Anyone who attended university in the past few decades in the US and the West in general has been subjected to the cult of Noam Chomsky, “the world’s top public intellectual.” Generations have been misled and encouraged to take the word of one man on a variety of the world’s conflicts and problems without even an iota of critique.
Chomsky has fed a myth that he, and some other public intellectuals, can possess instant expertise on almost any topic from Kosovo to Latin America, class struggle, the “Arab Spring” and lately, the Syrian civil war. In his constant pushing of faux expertise he has done tremendous damage to the world of intellectuals, perpetuating a kind of Orientalism that posits that Western intellectuals like himself should be the go-to experts on everything that happens in the world, and that local experts who might have spent a lifetime living and studying their own societies can be ignored. Ironically this feeds the very Western edifice Chomsky sought to critique, and manufactures the consent he ostensibly opposed.
The ivory tower of Chomskyism has been cracked a bit by his interest in the Syrian civil war. In a piece in The Guardian on November 15 George Monbiot criticized Chomsky and others for adding fuel to “far-right conspiracy theories.” How did this happen?
It begins with the Khan Shaykhun chemical weapons attack on April 4. Then it continues with a professor named Theodore Postol, who “has produced a wide range of claims casting doubt on the Syrian government’s complicity in chemical weapons attacks,” Monbiot writes. Monbiot points out that these doubts are false; the Syrian government did carry out the attack. However, Chomsky sought to highlight Postol’s work in an interview on Democracy Now! on April 27, 2017.
Chomsky claimed that the chemical weapons investigation “was analyzed closely by a very serious and credible analyst, Theodore Postol, professor at MIT, who has a long record of highly successful, credible analyses.” Chomsky read off some other bona fides and concluded that now there are “some questions” about the “White House report.”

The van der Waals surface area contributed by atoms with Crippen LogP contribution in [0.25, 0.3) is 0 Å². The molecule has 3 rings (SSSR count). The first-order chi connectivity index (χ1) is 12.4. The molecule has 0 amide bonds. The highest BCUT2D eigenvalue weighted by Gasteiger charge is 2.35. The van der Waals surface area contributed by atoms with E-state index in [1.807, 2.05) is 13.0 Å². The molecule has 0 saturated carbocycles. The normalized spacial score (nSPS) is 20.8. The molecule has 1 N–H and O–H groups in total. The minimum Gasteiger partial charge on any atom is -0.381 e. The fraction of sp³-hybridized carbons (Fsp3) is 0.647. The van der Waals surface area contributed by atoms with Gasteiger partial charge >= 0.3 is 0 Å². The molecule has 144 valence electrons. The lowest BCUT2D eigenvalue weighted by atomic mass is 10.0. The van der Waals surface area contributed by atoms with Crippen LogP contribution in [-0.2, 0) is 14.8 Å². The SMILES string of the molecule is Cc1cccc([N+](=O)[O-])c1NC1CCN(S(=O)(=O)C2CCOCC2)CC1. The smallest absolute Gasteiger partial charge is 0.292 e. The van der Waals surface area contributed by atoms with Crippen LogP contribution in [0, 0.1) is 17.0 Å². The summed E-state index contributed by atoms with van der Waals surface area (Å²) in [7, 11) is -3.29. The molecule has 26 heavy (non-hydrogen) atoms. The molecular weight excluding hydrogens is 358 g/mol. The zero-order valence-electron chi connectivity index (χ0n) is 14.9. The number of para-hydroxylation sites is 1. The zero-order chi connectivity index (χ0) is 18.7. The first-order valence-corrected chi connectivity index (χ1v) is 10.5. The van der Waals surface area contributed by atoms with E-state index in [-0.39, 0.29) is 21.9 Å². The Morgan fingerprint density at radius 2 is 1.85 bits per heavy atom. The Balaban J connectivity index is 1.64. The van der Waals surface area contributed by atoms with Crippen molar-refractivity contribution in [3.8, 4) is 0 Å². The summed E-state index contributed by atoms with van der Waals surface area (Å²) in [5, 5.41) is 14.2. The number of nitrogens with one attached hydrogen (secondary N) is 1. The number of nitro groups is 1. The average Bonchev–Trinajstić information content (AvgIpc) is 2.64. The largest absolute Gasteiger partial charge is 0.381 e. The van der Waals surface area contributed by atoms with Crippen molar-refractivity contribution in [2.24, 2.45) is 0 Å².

This is classic Chomsky. He poses as an expert on a chemical weapons attack in Syria by laundering his own views through experts he has selected. He wonders in the same interview whether we will ever find out what happened.
“I mean, let’s have an inquiry,” he says, “take a look and see what in fact actually happened.”
Then he claims that “reporting from Syria is extremely difficult. If reporters go into the rebel-held areas and don’t do what they’re told, you know, [you] get your head cut off.”
So we can’t trust reports from that side.
“There are obvious questions when you’re reporting from the government side,” too, he acknowledges.
This is how an audience that has read every Chomsky book or listened to all his interviews is quietly fooled into believing “we just don’t know a lot.”
So since “we” can’t know, only Chomsky can provide answers. And this is the act he has been putting on since 1970 when he positioned himself as an expert on US policy in Southeast Asia and Cambodia.
In a piece titled “A Special Supplement: Cambodia,” in June 1970 for The New York Review of Books he provides the keen analysis that “there has always been a possibility of peaceful cooperation among the peoples of Indochina – the Viet, the Lao, the Khmer, the Chinese, and the mountain tribesmen – if the Western imperialists, whose presence has exacerbated all potential conflicts, were to depart.”
Was this based on Chomsky’s extensive travels among the Viet, Lao, Khmer, Chinese and “mountain tribesmen”? No. It was based on what he had read. Who had he been reading? His reports cites American journalist Michael Leifer, Roger Smith, American biologist Arthur Westing, another person he identifies as a “European resident of Phnom Penh,” and T.D. Allman whom he describes as “one of the most knowledgeable and enterprising of the American correspondents now in Cambodia.”